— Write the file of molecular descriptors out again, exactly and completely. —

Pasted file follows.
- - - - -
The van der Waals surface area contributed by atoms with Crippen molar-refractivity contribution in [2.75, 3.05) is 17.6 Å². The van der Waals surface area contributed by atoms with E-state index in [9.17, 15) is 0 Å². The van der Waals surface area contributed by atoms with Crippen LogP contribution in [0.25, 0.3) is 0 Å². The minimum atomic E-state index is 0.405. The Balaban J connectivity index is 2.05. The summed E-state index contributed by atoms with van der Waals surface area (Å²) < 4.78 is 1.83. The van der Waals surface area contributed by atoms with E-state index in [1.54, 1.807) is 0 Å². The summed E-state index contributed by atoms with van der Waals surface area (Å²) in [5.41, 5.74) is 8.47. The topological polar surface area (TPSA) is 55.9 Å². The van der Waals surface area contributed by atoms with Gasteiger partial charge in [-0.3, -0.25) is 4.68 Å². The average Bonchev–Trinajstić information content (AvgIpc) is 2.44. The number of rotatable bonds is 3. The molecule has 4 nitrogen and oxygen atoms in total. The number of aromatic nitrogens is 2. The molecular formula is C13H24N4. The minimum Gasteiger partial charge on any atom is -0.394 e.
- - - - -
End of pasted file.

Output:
The van der Waals surface area contributed by atoms with Crippen molar-refractivity contribution in [2.75, 3.05) is 17.6 Å². The van der Waals surface area contributed by atoms with E-state index in [9.17, 15) is 0 Å². The van der Waals surface area contributed by atoms with Crippen LogP contribution in [0.25, 0.3) is 0 Å². The minimum atomic E-state index is 0.405. The Balaban J connectivity index is 2.05. The summed E-state index contributed by atoms with van der Waals surface area (Å²) < 4.78 is 1.83. The van der Waals surface area contributed by atoms with E-state index in [1.54, 1.807) is 0 Å². The summed E-state index contributed by atoms with van der Waals surface area (Å²) in [5.41, 5.74) is 8.47. The topological polar surface area (TPSA) is 55.9 Å². The van der Waals surface area contributed by atoms with Gasteiger partial charge in [-0.3, -0.25) is 4.68 Å². The average Bonchev–Trinajstić information content (AvgIpc) is 2.44. The number of rotatable bonds is 3. The molecule has 4 nitrogen and oxygen atoms in total. The number of aromatic nitrogens is 2. The molecular formula is C13H24N4. The minimum Gasteiger partial charge on any atom is -0.394 e.